So in the next three weeks I have to bring another of the novels to a close. Write the final chapter, discover the conclusion to the plot, and resolve the as-yet unresolved subplots. Where did all this complication come from? I set out to write this as a short story, only to find that my muse, that interfering bitch, wanted more, and yet more and I've had no choice but to satisfy her insane desires.
How will I ever get everything done?

I still do not know if this was a good year professionally or not. The middle of December is when I start pulling together material for my archive deposit at NIU and looking at the royalty statements and checks to see if I earned enough at writing during this year.

Maybe enough to order extra fries.


Sunday, December 6, 2015

Backstory Issues

In the latest revision of the draft novel I needed to  give the reader a lot of history to explain the importance of a fifteenth century artifact and the forces surrounding its possession through the years until the present day. At first I thought this would be a simple matter, a couple of flashbacks here and there.

In the first draft I put a long explanatory section at the beginning as prelude.  Later, I had to inject yet another bit of history, but rather longer. Then there was the third.... Well, you can see where this is going.

In the second draft I pulled all of the flashback material out and to my amazement discovered that it was a bit over ten thousand words in toto.  That's a big lump of backstory that has to go somewhere, and rather too much to be handled as footnotes.

For the next revision I tried putting little snippets between certain chapters, originally thinking I could make them all less than a thousand words but only later to see that that limit would split the more interesting parts strangely. For continuity some of these intermediaries would be well over the thousand word limit while others would fall woefully short.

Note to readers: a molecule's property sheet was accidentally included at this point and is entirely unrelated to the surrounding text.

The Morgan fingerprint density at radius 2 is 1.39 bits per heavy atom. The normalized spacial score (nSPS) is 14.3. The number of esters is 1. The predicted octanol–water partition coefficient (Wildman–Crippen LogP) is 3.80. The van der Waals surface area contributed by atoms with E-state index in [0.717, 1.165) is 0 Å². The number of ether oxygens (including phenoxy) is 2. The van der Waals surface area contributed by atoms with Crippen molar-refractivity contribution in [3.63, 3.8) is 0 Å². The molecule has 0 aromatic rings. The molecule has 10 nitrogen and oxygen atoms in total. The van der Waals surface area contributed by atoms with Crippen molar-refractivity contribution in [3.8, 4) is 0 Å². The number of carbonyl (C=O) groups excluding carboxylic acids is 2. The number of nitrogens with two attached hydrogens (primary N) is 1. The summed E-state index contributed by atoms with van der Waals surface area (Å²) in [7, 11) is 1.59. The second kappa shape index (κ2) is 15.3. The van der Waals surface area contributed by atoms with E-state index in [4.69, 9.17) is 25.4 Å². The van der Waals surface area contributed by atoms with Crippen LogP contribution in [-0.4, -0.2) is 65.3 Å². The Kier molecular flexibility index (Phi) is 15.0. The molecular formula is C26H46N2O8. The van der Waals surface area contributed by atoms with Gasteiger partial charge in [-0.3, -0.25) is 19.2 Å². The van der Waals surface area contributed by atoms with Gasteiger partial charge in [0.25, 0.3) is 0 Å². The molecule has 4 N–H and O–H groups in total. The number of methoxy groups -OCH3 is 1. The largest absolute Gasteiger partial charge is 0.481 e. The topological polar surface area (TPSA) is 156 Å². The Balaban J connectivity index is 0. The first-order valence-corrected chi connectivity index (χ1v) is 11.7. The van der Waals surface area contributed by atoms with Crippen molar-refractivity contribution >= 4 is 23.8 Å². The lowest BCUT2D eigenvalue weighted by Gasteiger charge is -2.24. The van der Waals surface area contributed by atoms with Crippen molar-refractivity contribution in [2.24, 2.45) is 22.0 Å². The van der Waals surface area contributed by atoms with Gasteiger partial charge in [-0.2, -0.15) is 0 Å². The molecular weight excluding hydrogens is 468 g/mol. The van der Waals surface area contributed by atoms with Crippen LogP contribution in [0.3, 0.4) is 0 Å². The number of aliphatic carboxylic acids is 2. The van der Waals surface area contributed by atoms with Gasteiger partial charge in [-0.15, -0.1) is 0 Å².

I even considered putting the whole backstory in an appendix, but worried that would remove the facts from their relevance. I even considered putting superscripts here and there and keying them to an enumerated appendix, but dismissed that as too confusing for the reader.

So the question that remains is this: Is there a good way to present a lot of backstory that doesn't bore the reader and take them out of the story? Is there a rule I could follow?

And after writing for twenty-five years, this writing business never fails to present new problems. When will I ever learn to do it well?


Monday, November 30, 2015

Flashback Issues

My Works in Process do not usually unfold in a straightforward manner where one scene follows another  in a lock-step, chronological  manner.   Instead a character sometimes reflects on something that happened in his or her past, recalls a characteristic they have struggled with, or notes the resemblance of a new acquaintance to another. These are a type of flashback that briefly flashes into being and can be handled by a single phrase or sentence.

A few stories ago I had a long scene flashback that actually depicted a recollection in detail. I injected this to highlight an aspect of the story and illuminate the plot point.  I debated putting this reflective discourse at the beginning, along with all the other flashbacks in an orderly time sequence but decided that this approach would make no sense to the reader,since it would be a hodge-podge with little immediate relevance.